- “It was easy to set up. My child really enjoyed the different activities and how they continued to get harder. He related it to coding with the trial and error. I was pleased to see that it held my child’s attention and it wasn’t a screen!”
- “Fun and engaging.”
Engineering and STEM Experts Reviews
- Rating: 4.8 out of 5.0
- “This gift promotes engineering thinking and design. Design constraints and criteria are given from the outset, in the form of starting configurations, piece limitations, and an end-goal (this is something that one of our first year engineering courses emphasizes). Players must take what they learned from the previous puzzles and apply their knowledge in new ways. The game makes it clear that there is no "correct" answer, and encourages players with unique solutions to post them on their website. Solutions are provided if a player gets stuck, but they're encouraged to instead ‘take a break and come back to the puzzle later.’”
- “The story is quite interesting and does a good job of giving players a break and keeping them interested. The community page on their website is a nice touch, but currently underpopulated. There are a total of 20 additional, user-created puzzles on the website at time of review. I expect that this number will increase as more people get their hands on the product. There is an emulator available online, but it does not appear to be official. Things get hard pretty fast once bits are introduced, a bit more coaching would be beneficial. $70 seems steep to me, but I'm a cheapskate. At $50 it'd be perfect.”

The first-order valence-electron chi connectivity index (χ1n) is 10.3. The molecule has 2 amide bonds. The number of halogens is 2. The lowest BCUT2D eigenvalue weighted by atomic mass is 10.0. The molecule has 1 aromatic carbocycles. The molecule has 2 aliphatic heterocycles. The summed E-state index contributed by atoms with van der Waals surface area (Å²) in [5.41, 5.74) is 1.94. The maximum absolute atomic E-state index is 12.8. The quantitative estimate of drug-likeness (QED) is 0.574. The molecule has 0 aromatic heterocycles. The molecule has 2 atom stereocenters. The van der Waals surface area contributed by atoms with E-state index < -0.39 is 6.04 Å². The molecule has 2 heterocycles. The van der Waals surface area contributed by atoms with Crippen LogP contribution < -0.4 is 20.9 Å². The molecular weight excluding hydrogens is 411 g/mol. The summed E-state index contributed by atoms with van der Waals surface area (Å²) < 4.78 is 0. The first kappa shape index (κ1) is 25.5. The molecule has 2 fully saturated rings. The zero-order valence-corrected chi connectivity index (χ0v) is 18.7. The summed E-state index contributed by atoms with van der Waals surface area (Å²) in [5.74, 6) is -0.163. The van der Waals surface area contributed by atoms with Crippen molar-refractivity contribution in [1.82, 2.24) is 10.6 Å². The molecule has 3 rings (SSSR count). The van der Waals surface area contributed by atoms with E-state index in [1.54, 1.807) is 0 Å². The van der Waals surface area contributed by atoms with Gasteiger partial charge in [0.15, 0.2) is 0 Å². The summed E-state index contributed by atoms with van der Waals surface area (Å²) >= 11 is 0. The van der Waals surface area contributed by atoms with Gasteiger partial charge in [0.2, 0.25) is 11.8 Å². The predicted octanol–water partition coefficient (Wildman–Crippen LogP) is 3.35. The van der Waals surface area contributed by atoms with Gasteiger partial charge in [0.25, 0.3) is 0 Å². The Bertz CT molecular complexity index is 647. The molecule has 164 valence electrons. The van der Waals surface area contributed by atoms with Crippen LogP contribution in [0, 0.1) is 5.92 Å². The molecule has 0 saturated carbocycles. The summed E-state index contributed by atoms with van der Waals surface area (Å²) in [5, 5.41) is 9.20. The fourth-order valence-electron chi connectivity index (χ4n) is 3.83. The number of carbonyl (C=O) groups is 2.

- “This toy promote engineering thinking and design through the process it takes the user through to build, test and review the solution they have created. Primarily, the user must align the pieces appropriate with the constraints to meet the objective of the puzzle. Then they are able to test the solution to see if it works properly, and if it does not they are able to collect real-time data about how and where the solution goes wrong. Finally, if necessary, based off this data the user it then able to fix their solution and test again, and continue this process of testing and reviewing until the solution meets the objective within the constraints.”
- “I found this gift to be good as it does exemplify many principle engineering design traits which are important in real-world applications. The player has the opportunity to understand the context of the problem, plan a solution which meets the constraints, and test and review the solution until it meets the objective of the problem. I felt as though the setting up of the game board was slightly more complex than the beginning gameplay with minimal instruction provided. Overall, I would highly recommend the game to the age group it is recommended for.”
- "This toy gives the child a problem to be solved and a desired output which relates to the design process of an engineer being given a problem and having to find a solution to give a desired output. It also involves creative problem solving skills and anticipating how an outcome will work out. I think the guidebook is very user friendly and adds to the experience with the comic book/magazine feel."
- “It promotes engineering design by encouraging its players to learn how to use certain pieces of the set to achieve different results. It also has the player learn from many mistakes and plan a solution in order to advance to further more difficult levels. Its focus on binary programming and integration of very basic programming language is sure to prepare whatever child that plays this. Fun for all boys and girls of all ages!”